If I make pizza on a stone using charcoal barbecue, can I get the charred bubbles of a Neapolitan pizza?
What is the source of these bubbles anyway?
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The source of the bubbles is trapped carbon dioxide, which was created by fermentation in the pizza dough. The problem with using a BBQ grill to make pizza is that you simply can not contain the high heat needed for the perfect crust. As you probably know, a traditional pizza oven has a low ceiling, with its opening at the front. This allows, not only the surface, where the pizza is placed, to reach the 700F + mark, but for the temperature inside the oven to be extremely high as well. The best pizzas cook in 3-5 minuted. This set up (along with well made dough) is what creates the kind of crust most aficionados are after. There are two problems with a BBQ grill: 1: They are usually not created from materials that will retain heat for a long time, and 2: As soon as you lift the cover you loose the heat, and there is not enough fuel to recreate the proper atmosphere once the grill is covered again.(Even my Big Green Egg performs poorly for pizza.)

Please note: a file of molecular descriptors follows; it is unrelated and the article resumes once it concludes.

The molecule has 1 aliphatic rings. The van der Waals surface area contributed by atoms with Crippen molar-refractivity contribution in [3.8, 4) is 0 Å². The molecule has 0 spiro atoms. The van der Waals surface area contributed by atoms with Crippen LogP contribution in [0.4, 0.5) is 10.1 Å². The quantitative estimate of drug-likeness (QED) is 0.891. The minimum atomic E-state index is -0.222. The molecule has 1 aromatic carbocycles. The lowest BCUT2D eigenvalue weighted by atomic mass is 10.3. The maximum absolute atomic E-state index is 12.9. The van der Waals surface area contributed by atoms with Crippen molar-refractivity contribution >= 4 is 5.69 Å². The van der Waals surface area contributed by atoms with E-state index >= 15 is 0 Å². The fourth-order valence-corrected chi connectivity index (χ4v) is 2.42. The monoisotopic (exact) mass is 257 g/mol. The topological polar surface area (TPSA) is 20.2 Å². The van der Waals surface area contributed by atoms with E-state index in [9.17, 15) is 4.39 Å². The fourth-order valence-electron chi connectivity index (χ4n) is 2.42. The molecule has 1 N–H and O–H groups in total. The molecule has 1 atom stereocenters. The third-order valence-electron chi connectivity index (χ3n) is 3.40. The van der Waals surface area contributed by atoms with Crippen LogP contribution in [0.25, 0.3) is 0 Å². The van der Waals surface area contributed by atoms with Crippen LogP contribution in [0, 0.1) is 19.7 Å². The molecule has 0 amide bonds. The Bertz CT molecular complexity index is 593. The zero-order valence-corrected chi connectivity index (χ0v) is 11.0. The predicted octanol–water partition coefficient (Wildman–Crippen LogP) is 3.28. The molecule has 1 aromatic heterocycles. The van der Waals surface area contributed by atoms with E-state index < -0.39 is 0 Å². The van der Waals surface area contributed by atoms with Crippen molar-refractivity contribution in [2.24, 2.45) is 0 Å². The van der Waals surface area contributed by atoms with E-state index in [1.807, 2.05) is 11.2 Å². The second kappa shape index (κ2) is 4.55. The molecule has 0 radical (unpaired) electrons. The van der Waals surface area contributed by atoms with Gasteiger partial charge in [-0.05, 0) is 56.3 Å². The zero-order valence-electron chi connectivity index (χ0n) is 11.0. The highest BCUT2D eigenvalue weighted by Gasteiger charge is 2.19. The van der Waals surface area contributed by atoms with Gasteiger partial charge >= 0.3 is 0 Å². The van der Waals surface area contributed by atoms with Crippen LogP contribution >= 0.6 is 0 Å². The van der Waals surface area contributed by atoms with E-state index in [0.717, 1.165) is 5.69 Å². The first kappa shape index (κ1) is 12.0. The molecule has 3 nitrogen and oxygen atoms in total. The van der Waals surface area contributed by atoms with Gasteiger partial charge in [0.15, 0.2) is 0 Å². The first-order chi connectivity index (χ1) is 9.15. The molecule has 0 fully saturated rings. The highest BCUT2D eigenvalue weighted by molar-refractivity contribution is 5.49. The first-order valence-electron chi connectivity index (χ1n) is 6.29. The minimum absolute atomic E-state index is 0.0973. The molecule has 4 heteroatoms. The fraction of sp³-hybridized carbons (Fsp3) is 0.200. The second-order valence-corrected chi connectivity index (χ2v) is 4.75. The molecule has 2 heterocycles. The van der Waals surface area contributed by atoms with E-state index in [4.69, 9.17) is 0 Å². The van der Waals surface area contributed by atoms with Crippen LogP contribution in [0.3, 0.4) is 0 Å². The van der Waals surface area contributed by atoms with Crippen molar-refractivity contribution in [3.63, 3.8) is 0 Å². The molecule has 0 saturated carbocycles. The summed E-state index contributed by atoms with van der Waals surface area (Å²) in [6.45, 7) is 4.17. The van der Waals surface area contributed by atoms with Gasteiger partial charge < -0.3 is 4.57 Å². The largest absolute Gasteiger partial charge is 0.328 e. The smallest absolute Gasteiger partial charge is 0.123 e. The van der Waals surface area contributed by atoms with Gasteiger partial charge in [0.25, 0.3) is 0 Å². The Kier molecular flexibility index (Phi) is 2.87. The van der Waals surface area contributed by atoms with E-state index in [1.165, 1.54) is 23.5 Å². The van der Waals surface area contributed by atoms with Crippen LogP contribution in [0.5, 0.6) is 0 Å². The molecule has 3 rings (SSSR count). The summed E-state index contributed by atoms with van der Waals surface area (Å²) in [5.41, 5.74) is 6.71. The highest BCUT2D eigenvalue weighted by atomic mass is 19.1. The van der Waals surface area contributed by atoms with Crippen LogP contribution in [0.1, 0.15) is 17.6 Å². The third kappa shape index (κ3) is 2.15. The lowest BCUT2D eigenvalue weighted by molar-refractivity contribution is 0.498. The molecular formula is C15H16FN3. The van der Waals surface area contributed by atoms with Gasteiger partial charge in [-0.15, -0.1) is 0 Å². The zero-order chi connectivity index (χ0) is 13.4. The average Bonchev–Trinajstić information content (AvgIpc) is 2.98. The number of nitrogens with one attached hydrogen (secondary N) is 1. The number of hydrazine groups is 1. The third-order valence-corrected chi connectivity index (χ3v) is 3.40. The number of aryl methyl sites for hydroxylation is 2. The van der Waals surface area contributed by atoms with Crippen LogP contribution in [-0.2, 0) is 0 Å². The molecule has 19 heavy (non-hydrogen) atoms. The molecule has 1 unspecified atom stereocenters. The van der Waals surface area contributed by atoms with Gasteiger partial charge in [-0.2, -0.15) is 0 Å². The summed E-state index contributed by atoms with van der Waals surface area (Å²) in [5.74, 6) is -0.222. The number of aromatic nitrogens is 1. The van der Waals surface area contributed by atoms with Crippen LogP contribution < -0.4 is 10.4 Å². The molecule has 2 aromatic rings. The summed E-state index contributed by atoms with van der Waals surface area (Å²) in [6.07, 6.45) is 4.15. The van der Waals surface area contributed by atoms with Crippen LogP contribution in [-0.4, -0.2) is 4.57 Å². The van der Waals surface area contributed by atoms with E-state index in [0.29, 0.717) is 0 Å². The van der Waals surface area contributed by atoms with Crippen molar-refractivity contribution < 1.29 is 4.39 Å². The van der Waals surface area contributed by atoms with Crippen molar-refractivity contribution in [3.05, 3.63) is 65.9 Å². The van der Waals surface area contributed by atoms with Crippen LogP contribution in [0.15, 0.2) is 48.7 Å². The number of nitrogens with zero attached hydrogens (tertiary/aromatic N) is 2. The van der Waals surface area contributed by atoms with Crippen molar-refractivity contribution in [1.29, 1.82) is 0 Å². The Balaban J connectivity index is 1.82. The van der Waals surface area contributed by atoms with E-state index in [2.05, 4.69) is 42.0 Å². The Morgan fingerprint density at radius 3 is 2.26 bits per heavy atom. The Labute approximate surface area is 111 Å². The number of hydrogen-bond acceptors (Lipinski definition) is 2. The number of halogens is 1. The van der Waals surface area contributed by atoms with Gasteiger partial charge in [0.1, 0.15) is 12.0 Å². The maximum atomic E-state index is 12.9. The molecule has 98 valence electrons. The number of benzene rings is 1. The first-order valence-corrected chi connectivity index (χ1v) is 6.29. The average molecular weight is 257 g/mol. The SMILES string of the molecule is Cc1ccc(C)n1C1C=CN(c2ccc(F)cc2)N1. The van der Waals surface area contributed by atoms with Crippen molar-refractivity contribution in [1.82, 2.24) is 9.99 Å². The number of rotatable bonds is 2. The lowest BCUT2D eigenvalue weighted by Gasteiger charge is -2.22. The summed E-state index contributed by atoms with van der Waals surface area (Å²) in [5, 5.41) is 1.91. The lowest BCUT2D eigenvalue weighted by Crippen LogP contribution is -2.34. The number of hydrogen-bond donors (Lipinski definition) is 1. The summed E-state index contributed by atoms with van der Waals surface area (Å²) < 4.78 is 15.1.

You can make a adequate version of pizza on a BBQ grill, with some practice, but I doubt you can create a typical Neapolitan pie.
The bubbles in Neapolitan pizza come from air, emitted by live yeast in the pizza dough, expanding when it's headed up.
While bubbles can be created by baking the pizza on a stone, it's not required. You'll also get bubbles by just rubbing some oil on the grill grates and placing the pizza dough directly on the grill. The key to getting bubbles is having well-made pizza dough that includes lots of air bubbles and baking it under high heat (500F to 900F).
If you do use a pizza stone on the grill,